The Abbott government’s intention to amend national racist hate speech law has reignited a debate that has raged in Australia for decades: is there a place for laws that condemn public conduct that is likely to cause harm or generate ill-feeling towards racial minorities?
It’s an important question, and diverse views should be ventilated.
But the grand claims made from both corners – that hate speech laws have no place in a democracy, or that they are a valuable way of protecting minorities – are rarely backed up with evidence. This is unfortunate and unnecessary. Today, more than 20 years after the first hate speech laws were introduced, we can draw upon a wealth of experience.
We recently completed a major study of Australian hate speech laws. Our research shows little evidence of an overzealous approach to taking legal action. Nor does our study find any “chilling effect” on free speech and debate in the media over a period of 20 years.
Action depends on individuals, not ‘Big Brother’
The first thing to note is that unlike many countries that have criminalised serious forms of hate speech (for example United Kingdom and Canada) Australia has taken a different path. The Australian model involves the creation of a civil wrong. This approach was adopted because criminal punishment is regarded as disproportionate to the nature of the harms and risk associated with hate speech, and incompatible with our commitment to freedom of expression.
This means that it falls to individuals from a targeted community to initiate complaints about allegations of hate speech. There is no equivalent of the police or DPP to enforce the law. Not even agencies like the Australian Human Rights Commission have the power to take carriage of a matter.
This is not a “Big Brother” situation. It is down to victims to “enforce” the law, and this is no easy task. Some complainants turn to hate speech laws in desperation because all other efforts have failed to stop a neighbour from subjecting them to appalling public racist abuse and no other legal redress is available.
Most hate speech complaints don’t proceed any further than lodgement. Some are resolved by conciliation. Most are either withdrawn or abandoned.
Many complainants just want to register their objection to the conduct. Even if they want to take it further, many do not have the time, resources, expertise, patience or confidence to do so. Frankly, many would like someone else to take responsibility for following through and are disappointed that no agency has the power to do so.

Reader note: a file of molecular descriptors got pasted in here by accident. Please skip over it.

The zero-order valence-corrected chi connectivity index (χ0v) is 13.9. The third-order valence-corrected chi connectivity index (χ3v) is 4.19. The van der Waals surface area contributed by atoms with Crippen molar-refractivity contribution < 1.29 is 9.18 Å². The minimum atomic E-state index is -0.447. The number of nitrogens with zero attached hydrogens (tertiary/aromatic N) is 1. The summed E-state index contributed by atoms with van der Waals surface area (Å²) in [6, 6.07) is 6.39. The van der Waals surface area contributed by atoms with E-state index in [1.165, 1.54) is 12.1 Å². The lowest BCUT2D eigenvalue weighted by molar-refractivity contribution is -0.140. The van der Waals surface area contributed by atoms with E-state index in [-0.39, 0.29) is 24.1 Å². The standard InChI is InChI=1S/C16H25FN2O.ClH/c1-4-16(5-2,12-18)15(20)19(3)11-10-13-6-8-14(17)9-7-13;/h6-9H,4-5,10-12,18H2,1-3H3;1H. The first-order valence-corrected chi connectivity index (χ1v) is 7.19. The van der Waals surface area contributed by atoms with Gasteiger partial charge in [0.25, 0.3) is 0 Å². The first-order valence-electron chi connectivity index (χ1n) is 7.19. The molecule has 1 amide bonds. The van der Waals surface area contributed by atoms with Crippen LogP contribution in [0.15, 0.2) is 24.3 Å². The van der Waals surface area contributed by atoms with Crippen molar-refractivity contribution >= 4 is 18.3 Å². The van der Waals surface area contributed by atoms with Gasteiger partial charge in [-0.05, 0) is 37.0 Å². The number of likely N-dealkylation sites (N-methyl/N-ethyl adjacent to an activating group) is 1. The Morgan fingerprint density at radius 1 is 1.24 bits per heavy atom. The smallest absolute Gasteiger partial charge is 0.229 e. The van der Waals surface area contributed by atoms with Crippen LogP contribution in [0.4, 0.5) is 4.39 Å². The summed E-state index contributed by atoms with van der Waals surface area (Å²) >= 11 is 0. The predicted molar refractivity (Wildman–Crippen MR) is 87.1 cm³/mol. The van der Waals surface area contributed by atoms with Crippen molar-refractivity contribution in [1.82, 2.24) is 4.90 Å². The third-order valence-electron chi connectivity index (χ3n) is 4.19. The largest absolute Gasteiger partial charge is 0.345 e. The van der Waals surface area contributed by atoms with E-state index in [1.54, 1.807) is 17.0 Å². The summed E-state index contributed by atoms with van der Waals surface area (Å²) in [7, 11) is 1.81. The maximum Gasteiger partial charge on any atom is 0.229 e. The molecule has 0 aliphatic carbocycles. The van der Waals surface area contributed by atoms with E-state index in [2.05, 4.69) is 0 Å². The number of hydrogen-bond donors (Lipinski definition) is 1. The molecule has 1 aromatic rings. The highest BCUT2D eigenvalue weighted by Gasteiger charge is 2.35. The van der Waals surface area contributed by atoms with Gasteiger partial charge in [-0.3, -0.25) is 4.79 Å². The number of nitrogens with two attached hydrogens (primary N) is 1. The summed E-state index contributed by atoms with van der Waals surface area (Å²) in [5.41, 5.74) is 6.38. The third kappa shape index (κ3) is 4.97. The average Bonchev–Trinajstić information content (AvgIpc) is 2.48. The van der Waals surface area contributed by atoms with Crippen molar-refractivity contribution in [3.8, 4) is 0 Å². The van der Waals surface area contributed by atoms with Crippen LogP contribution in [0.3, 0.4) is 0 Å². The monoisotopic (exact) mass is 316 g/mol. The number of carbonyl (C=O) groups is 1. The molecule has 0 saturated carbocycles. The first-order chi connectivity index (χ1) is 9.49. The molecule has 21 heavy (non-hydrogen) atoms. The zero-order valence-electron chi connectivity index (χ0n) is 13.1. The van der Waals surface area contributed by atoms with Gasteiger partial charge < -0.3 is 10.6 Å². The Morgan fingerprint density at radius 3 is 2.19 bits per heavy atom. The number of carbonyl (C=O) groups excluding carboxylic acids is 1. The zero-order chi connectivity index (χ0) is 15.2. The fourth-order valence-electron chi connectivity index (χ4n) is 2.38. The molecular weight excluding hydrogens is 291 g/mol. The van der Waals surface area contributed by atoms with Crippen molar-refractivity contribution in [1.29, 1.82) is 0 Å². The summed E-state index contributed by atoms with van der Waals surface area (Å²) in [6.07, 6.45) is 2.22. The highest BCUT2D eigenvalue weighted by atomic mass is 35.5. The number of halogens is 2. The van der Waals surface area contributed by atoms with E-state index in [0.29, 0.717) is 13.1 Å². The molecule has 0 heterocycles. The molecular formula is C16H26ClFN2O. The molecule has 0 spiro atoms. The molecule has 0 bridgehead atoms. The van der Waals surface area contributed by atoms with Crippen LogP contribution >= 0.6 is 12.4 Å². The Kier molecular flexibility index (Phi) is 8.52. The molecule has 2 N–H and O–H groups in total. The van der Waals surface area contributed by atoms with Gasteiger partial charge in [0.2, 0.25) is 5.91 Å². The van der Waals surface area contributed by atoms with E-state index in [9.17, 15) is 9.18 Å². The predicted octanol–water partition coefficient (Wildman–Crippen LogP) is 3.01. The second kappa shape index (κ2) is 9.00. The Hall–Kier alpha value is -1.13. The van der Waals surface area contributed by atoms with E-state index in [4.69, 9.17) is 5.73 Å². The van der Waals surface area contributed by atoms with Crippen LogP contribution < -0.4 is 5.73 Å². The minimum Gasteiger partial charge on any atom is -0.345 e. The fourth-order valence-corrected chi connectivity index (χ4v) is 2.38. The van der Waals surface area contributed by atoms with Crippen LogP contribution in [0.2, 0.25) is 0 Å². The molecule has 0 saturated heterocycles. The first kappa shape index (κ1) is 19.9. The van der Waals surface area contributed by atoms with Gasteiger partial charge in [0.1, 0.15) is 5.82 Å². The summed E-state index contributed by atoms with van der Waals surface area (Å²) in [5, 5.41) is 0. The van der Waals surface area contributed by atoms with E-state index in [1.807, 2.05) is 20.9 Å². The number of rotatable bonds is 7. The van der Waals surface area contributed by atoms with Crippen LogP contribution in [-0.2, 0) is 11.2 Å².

Complainants who do decide to proceed are not motivated by self-interest or greed. Jeremy Jones never received a cent in relation to any of the cases he pursued under the Racial Discrimination Act to confront and condemn serious anti-Semitism.
Where a complaint does make its way into the courts, the fight can be long. Keysar Trad’s attempt to invoke NSW racial vilification laws against Alan Jones in relation to comments by Jones on his radio program is still not resolved nine years later.
All up, Australia’s version of hate speech legislation places a heavy enforcement burden on the people it is meant to help. Perhaps this is the price to be paid for balancing free speech rights and the right not to be vilified, but it means that legal protection is unevenly distributed across the communities who experience racism and other forms of prejudice.
The most troubling consequence of this approach is that there is little correlation between the seriousness of the conduct in question and the likelihood that hate speech laws will be mobilised. Instead, it depends on the availability and willingness of a member of the targeted group to “step up” and invoke the legislation.
No evidence for chilling effect on debate
How often are hate speech laws invoked? Our research found that fewer than 4000 formal complaints were lodged across the country in the two decades from 1990 to 2010. That’s an average of only 200 complaints a year. Compare that with the 12,000 convictions secured by the police in NSW alone for the crime of using offensive language or conduct in a public place.
Less than 2% of complaints are the subject of a binding determination by a tribunal or court. Complainants succeed in about half of these cases and the most common remedy is a court-ordered apology or correction, or removal of the unlawful material (eg from a website). Damages orders are rare and, where made, the amount of compensation is modest. No-one ever goes to jail.
One of the biggest fears voiced by opponents of hate speech laws is that they have a chilling effect and stifle public debate on important issues. Our 20-year study of media content shows no evidence of such a chilling effect. While some of the crudest edges have been knocked off the language used in media commentary, Australians seem as willing as ever to express robust views about a broad range of issues from Indigenous land rights, to gay marriage, to immigration and refugees.
Most importantly, when we interviewed members of Australia’s diverse ethnic communities we heard one thing loud and clear: hate speech laws are important and shouldn’t be tampered with. Although many said they would never lodge a complaint or pursue litigation, they saw hate speech laws as a precious symbol: simply “knowing they’re there” makes them feel less vulnerable.
Hate speech laws were seen as setting a standard and making a statement about what’s “not acceptable”. And standards are worth proclaiming no matter how many times we fail to live up to them.
Luke McNamara and Kath Gelber received funding from the Australian Research Council to conduct the research on which this article is based.
Katharine Gelber does not work for, consult to, own shares in or receive funding from any company or organisation that would benefit from this article, and has no relevant affiliations.